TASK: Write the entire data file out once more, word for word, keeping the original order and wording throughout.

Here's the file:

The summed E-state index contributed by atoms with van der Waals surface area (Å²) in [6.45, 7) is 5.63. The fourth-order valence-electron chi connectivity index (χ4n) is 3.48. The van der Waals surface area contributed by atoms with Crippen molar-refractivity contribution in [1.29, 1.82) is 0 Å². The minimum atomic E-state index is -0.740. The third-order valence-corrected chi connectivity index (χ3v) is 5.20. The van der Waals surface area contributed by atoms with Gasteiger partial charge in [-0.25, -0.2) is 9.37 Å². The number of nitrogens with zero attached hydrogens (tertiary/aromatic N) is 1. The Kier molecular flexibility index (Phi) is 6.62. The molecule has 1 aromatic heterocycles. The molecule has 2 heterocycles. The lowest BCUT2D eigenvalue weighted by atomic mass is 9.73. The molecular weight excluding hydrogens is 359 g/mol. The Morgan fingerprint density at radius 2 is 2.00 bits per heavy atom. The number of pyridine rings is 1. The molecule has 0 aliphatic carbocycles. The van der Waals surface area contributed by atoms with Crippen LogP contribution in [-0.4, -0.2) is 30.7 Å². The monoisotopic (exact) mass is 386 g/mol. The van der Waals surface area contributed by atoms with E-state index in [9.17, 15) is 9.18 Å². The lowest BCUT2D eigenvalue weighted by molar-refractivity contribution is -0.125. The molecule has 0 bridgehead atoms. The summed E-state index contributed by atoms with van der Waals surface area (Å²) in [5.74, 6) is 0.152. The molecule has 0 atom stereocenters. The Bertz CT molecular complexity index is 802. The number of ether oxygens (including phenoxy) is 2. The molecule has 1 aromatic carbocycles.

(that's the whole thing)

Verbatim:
The summed E-state index contributed by atoms with van der Waals surface area (Å²) in [6.45, 7) is 5.63. The fourth-order valence-electron chi connectivity index (χ4n) is 3.48. The van der Waals surface area contributed by atoms with Crippen molar-refractivity contribution in [1.29, 1.82) is 0 Å². The minimum atomic E-state index is -0.740. The third-order valence-corrected chi connectivity index (χ3v) is 5.20. The van der Waals surface area contributed by atoms with Gasteiger partial charge in [-0.25, -0.2) is 9.37 Å². The number of nitrogens with zero attached hydrogens (tertiary/aromatic N) is 1. The Kier molecular flexibility index (Phi) is 6.62. The molecule has 1 aromatic heterocycles. The molecule has 2 heterocycles. The lowest BCUT2D eigenvalue weighted by atomic mass is 9.73. The molecular weight excluding hydrogens is 359 g/mol. The Morgan fingerprint density at radius 2 is 2.00 bits per heavy atom. The number of pyridine rings is 1. The molecule has 0 aliphatic carbocycles. The van der Waals surface area contributed by atoms with Crippen LogP contribution in [-0.4, -0.2) is 30.7 Å². The monoisotopic (exact) mass is 386 g/mol. The van der Waals surface area contributed by atoms with E-state index in [9.17, 15) is 9.18 Å². The lowest BCUT2D eigenvalue weighted by molar-refractivity contribution is -0.125. The molecule has 0 bridgehead atoms. The summed E-state index contributed by atoms with van der Waals surface area (Å²) in [5.74, 6) is 0.152. The molecule has 0 atom stereocenters. The Bertz CT molecular complexity index is 802. The number of ether oxygens (including phenoxy) is 2. The molecule has 1 aromatic carbocycles.